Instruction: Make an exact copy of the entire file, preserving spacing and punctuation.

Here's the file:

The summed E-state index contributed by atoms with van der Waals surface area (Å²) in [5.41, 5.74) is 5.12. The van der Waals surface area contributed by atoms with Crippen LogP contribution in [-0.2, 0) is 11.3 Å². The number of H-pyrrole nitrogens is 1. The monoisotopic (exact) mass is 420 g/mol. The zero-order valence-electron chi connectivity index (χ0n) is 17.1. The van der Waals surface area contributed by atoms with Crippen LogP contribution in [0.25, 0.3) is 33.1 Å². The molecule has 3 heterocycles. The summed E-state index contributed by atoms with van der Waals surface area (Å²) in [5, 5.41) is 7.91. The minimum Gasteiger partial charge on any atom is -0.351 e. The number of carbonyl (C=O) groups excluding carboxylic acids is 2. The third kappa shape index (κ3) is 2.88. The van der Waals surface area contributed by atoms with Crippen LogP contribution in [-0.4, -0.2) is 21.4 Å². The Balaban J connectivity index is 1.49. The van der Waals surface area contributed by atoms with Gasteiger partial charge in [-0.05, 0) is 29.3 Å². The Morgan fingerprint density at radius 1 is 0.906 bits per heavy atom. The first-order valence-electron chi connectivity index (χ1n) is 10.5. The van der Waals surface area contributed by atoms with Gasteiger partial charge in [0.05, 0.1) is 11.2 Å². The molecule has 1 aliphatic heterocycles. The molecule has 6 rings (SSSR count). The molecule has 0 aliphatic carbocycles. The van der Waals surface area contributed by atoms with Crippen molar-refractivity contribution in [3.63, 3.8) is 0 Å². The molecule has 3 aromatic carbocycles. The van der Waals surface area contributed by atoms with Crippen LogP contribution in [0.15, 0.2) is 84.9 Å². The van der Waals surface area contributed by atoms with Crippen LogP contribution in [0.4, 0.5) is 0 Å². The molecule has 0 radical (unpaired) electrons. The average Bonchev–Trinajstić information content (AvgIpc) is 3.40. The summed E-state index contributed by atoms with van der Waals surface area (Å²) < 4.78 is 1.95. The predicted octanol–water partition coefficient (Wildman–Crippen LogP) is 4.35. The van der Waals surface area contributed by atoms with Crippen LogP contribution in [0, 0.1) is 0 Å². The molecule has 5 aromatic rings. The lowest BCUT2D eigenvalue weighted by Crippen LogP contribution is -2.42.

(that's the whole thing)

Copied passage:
The summed E-state index contributed by atoms with van der Waals surface area (Å²) in [5.41, 5.74) is 5.12. The van der Waals surface area contributed by atoms with Crippen LogP contribution in [-0.2, 0) is 11.3 Å². The number of H-pyrrole nitrogens is 1. The monoisotopic (exact) mass is 420 g/mol. The zero-order valence-electron chi connectivity index (χ0n) is 17.1. The van der Waals surface area contributed by atoms with Crippen LogP contribution in [0.25, 0.3) is 33.1 Å². The molecule has 3 heterocycles. The summed E-state index contributed by atoms with van der Waals surface area (Å²) in [5, 5.41) is 7.91. The minimum Gasteiger partial charge on any atom is -0.351 e. The number of carbonyl (C=O) groups excluding carboxylic acids is 2. The third kappa shape index (κ3) is 2.88. The van der Waals surface area contributed by atoms with Crippen LogP contribution in [-0.4, -0.2) is 21.4 Å². The Balaban J connectivity index is 1.49. The van der Waals surface area contributed by atoms with Gasteiger partial charge in [-0.05, 0) is 29.3 Å². The Morgan fingerprint density at radius 1 is 0.906 bits per heavy atom. The first-order valence-electron chi connectivity index (χ1n) is 10.5. The van der Waals surface area contributed by atoms with Gasteiger partial charge in [0.05, 0.1) is 11.2 Å². The molecule has 1 aliphatic heterocycles. The molecule has 6 rings (SSSR count). The molecule has 0 aliphatic carbocycles. The van der Waals surface area contributed by atoms with Crippen molar-refractivity contribution in [3.63, 3.8) is 0 Å². The molecule has 3 aromatic carbocycles. The van der Waals surface area contributed by atoms with Crippen LogP contribution in [0.15, 0.2) is 84.9 Å². The van der Waals surface area contributed by atoms with Crippen LogP contribution in [0.4, 0.5) is 0 Å². The molecule has 0 radical (unpaired) electrons. The average Bonchev–Trinajstić information content (AvgIpc) is 3.40. The summed E-state index contributed by atoms with van der Waals surface area (Å²) < 4.78 is 1.95. The predicted octanol–water partition coefficient (Wildman–Crippen LogP) is 4.35. The van der Waals surface area contributed by atoms with Crippen LogP contribution in [0, 0.1) is 0 Å². The molecule has 5 aromatic rings. The lowest BCUT2D eigenvalue weighted by Crippen LogP contribution is -2.42.